Who would be in Rishi Sunak’s shoes? The young Chancellor – he is yet to turn 40 –has only been in Number 11 for about a month, after the previous occupant unexpectedly resigned. No wonder he has been fortifying himself with cups of strong Yorkshire Tea.
By all accounts he is a sharp and impressive character. He will need to be, in a first Budget that is overshadowed by coronavirus and the threat it poses to the economy.
Let’s rewind, though, to the world before the covid-19 nightmare took hold. This is the first post-Brexit Budget, where Boris Johnson’s government wants to lay the foundations for Britain’s economy outside the EU.
Boris and Sunak are acutely aware that they need to fulfil their promises to ‘level up’ and bring prosperity to regions, mostly in the North, that have been left behind, says Ruth Sunderland
Johnson won a large majority thanks to Red Wall voters and, given the state of Labour, he has every chance of five years or more in power, which gives him the opportunity to push through major change.
Boris and Sunak – whose constituency is in Richmond, North Yorkshire – are acutely aware that they need to fulfil their promises to ‘level up’ and bring prosperity to regions, mostly in the North, that have been left behind.
This has been tried many times before, but the Johnson government needs to succeed, not only for political motives but as a moral duty.
If you think that sounds a bit pious, have a look at a little-noticed bulletin from the Office for National Statistics last week on how incomes differ in local areas around the country.
In some parts of Middlesbrough, where I grew up, average household incomes after housing costs are less than £16,000, whilst in Kensington, where I now work, the average is more than £51,000 and in many cases much, much higher.
Although much of Sunak’s constituency is well-heeled, Yorkshire is over-represented in the bottom 50 local areas for household income.
Another shocking statistic, mentioned by Legal & General chief executive Nigel Wilson, also a north-easterner, is that life expectancy in some poor areas is as low as 58, compared with 85 in richer neighbourhoods. As he pointed out, that is a bigger problem than coronavirus.
In some parts of Middlesbrough, average household incomes after housing costs are less than £16,000, whilst in London’s Kensington (pictured), the average is more than £51,000
I mention these numbers to emphasise that Sunak can’t afford to let the ‘levelling up’ agenda be side-tracked by coronavirus. More than that, he must take all possible steps to make sure the virus does not exacerbate the divide.
Poorer people are less able to withstand the economic strain of covid-19 and just because the Guardian says so, it doesn’t mean it’s not true.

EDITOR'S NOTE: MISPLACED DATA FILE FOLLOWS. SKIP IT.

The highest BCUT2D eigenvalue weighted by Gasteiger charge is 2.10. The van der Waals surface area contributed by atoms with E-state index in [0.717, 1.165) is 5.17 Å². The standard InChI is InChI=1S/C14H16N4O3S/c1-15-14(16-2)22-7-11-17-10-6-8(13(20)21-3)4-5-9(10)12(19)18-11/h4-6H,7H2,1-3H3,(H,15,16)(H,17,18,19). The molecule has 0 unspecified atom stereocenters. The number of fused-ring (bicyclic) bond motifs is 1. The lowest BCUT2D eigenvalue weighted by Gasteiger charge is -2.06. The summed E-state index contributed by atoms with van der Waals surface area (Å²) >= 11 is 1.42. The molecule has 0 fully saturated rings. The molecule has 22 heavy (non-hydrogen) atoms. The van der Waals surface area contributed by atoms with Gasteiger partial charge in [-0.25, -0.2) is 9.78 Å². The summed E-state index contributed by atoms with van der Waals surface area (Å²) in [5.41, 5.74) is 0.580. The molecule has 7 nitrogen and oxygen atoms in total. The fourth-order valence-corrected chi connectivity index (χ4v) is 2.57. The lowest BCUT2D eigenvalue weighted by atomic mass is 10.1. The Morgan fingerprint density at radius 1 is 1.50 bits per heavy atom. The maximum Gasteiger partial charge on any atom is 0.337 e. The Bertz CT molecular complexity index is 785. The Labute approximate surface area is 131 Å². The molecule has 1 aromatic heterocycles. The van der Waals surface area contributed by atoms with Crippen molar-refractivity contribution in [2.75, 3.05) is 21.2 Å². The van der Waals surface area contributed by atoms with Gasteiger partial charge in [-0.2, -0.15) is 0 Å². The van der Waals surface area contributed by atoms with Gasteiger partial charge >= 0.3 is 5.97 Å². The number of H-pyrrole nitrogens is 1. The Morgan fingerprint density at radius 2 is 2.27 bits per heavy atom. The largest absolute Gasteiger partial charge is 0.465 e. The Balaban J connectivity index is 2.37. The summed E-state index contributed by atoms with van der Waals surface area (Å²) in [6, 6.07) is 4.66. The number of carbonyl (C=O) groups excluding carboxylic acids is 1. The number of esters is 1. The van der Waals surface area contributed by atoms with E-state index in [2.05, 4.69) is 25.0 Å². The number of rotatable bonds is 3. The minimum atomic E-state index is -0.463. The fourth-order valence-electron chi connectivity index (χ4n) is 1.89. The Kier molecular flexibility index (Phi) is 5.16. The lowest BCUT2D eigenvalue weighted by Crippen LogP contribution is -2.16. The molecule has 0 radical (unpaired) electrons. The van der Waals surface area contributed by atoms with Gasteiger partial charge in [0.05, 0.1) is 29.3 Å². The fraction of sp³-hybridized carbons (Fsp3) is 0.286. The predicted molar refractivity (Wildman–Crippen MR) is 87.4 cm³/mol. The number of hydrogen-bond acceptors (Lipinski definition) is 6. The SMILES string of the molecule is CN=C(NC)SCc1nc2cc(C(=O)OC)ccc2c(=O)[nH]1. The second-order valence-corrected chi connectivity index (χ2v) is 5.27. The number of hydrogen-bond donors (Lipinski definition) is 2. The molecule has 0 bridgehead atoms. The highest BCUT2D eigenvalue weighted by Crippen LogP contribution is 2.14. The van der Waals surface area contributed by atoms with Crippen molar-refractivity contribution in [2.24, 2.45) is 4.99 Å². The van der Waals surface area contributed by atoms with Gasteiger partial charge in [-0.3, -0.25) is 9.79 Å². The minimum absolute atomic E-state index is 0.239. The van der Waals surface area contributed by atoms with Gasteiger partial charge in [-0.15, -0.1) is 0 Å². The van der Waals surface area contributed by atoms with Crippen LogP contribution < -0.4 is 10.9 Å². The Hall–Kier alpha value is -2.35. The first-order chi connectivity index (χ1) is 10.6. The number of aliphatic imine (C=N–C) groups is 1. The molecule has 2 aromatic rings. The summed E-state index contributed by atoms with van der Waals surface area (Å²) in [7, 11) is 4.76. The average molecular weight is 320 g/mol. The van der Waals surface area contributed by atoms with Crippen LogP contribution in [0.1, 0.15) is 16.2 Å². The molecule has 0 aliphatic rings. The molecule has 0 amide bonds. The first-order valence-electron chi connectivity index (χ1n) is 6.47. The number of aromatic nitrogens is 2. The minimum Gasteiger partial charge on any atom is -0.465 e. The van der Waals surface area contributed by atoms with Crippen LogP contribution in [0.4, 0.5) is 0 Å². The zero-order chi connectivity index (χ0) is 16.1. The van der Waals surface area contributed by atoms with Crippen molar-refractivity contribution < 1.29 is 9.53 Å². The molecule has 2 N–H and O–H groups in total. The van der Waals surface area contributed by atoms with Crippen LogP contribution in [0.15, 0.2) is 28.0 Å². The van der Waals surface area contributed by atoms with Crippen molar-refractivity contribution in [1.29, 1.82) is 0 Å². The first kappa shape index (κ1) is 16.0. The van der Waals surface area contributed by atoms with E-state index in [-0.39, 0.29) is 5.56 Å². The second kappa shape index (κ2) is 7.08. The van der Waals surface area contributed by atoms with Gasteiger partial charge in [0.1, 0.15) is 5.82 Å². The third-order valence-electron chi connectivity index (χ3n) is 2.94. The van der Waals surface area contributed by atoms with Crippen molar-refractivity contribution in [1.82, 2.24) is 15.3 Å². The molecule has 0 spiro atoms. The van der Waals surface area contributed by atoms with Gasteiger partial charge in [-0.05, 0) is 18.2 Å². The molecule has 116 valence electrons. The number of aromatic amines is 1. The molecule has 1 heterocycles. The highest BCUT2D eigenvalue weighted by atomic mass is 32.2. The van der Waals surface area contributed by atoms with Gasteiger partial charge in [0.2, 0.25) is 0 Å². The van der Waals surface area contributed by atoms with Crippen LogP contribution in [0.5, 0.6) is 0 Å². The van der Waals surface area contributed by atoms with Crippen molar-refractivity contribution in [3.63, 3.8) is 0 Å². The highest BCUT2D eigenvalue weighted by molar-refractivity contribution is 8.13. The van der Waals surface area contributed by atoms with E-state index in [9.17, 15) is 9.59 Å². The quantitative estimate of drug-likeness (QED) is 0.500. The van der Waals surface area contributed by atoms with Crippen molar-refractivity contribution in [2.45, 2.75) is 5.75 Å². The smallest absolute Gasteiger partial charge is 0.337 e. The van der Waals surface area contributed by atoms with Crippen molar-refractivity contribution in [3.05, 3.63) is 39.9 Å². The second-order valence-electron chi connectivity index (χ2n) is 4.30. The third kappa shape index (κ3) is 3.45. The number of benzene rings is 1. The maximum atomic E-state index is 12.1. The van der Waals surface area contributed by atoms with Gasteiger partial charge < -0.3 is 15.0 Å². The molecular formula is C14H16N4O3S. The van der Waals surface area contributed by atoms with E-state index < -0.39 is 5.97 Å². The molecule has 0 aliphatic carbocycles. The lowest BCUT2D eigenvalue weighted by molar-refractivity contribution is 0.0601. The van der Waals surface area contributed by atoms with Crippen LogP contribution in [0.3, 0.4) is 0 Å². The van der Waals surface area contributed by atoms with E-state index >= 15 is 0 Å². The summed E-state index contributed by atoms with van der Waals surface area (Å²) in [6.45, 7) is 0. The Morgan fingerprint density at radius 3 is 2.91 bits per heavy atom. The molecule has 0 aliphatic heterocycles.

The risk with the virus is that many inherently sound businesses and individuals could be driven under because of short-term cash flow problems. The answer for that is not money, but time.
One easy remedy is deferral of tax or National Insurance payments to provide a breathing space.
In terms of easing cash flow problems, the Bank of England has said it stands ready to offer cheap funds to the commercial banks to lend on as emergency finance for firms in the crisis.
The Bank of England has said it stands ready to offer cheap funds to the commercial banks to lend on as emergency finance for firms in the crisis
There is not a great deal of room to manoeuvre under the current fiscal rules, but Sunak could use coronavirus as cover for relaxing them. This would not be remotely reckless, because borrowing costs are ultra-low and very likely to fall further.
This is a time to be bold and imaginative, not rule-bound.
Sunak should stick with plans drawn up by his predecessor Sajid Javid, who was lining up a cut in income tax from 20p in the pound to 18p.
The cost is £10billion but it would help the less well-off at a time of stress and stimulate the economy because most extra money that goes into lower-income pockets is spent, not saved.
Why not get creative on savings? Sunak could help savers and the economy at the same time by launching new National Savings Infrastructure Bonds.
These could offer savers a decent rate of interest and raise cash for worthwhile projects such as building of new hospitals and medical research centres.
The Chancellor could even offer regional bonds, so people could back projects for their local economy. Never mind Yorkshire Tea, Rishi, what about Yorkshire Savings Bonds?
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